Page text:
The primary reason most websites do not use HTTPS is cost. An SSL certificate can cost upwards of $150 and doesn’t seem necessary for those not handling sensitive information. In 2016, the Internet Security Group, sponsored by Linux, Cisco, Mozilla, and others, began offering TSL (Transport Layer Security) encryption free of charge through participating web hosts. Even though the certificate is free, there may still be some configuration costs. The certificate is not enough. Your web designer needs to code your website, so everything on it loads through HTTPS rather than HTTP. The goal of this project was to eliminate the high costs associated with SSL certificates and further the move to “encrypt the web.
While e-commerce sites will still require a higher level of encryption, these X.509 certificates, being offered at no cost, meet the needs of other sites, not handling data of a sensitive nature.
Overall, the move to encrypt all websites seems to be positive. HTTPS helps protect customers and promote trust. By “forcing” website owners into compliance, Google, and the other internet giants, just might be acting in everyone’s best interests.
Frequently Asked Questions Regarding HTTPS
Here are some of the most common questions we receive from our clients.
1. What are SSL and HTTPS?
SSL = Secure Sockets Layer. It’s a digital “certificate” (a big encrypted text file) generated from a trusted SSL provider like Comodo. Anyone can make one. The reason you buy a name brand is that browsers recognize the name brands. A no-SSL certificate will cause a pop-up warning message in a browser for your visitor. This file makes a special connection to a visitor’s browser that encrypts communication.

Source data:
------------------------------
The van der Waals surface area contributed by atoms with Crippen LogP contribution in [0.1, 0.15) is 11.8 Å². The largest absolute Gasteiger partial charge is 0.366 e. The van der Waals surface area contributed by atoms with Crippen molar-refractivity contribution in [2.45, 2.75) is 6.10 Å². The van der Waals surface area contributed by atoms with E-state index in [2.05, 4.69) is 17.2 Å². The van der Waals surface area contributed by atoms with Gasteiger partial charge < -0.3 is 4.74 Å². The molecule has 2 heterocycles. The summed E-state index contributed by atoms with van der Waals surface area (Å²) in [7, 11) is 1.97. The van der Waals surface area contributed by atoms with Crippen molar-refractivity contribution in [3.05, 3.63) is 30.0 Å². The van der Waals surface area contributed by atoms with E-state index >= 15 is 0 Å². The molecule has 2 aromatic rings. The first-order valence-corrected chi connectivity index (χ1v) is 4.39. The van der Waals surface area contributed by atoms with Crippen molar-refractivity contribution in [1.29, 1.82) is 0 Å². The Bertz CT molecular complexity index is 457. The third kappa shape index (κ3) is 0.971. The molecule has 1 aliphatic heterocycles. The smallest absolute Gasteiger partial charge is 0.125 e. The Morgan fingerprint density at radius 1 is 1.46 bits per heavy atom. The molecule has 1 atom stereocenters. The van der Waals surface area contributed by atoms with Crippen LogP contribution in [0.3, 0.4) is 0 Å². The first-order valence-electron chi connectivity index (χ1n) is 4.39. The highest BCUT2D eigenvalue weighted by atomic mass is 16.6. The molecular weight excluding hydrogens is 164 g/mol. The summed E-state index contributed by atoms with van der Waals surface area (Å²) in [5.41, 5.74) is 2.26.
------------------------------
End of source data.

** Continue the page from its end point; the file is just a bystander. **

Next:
HTTPS = this is simply the secure version of HTTP – for example, when you are checking out on an e-commerce store, you will almost always see HTTPS in the address bar instead of HTTP.
2. Does this HTTPS requirement apply to me?
In short, Yes. If you require users to log in or you accept payments on your website, then it is an absolute must. But, even if you don’t, HTTPS will factor into rank results. In order to compete, you will need to be secure.
3. Why should I invest in SSL?
There are a couple of reasons why your website should be entirely covered by HTTPS:
- Google has confirmed that they now give additional ranking benefits to websites that are using HTTPS:// on every page.
- People tend to perceive sites with HTTPS as “safe” and “trusted.” With cyber security becoming an increasingly relevant issue, this trust is important.
HTTPS will build credibility with both the search engines and your visitors. It’s a win-win situation.
4. How much does it cost?
This is, of course, the big question for most companies. The beautiful thing is that for many, the certificate costs nothing. For websites accepting online payments, you will need a different type of SSL Certificate, but you can receive a discount through Effect if you purchase one that is valid for several years. Certificates do need to be installed and renewed. There may be minimal costs associated with the setup.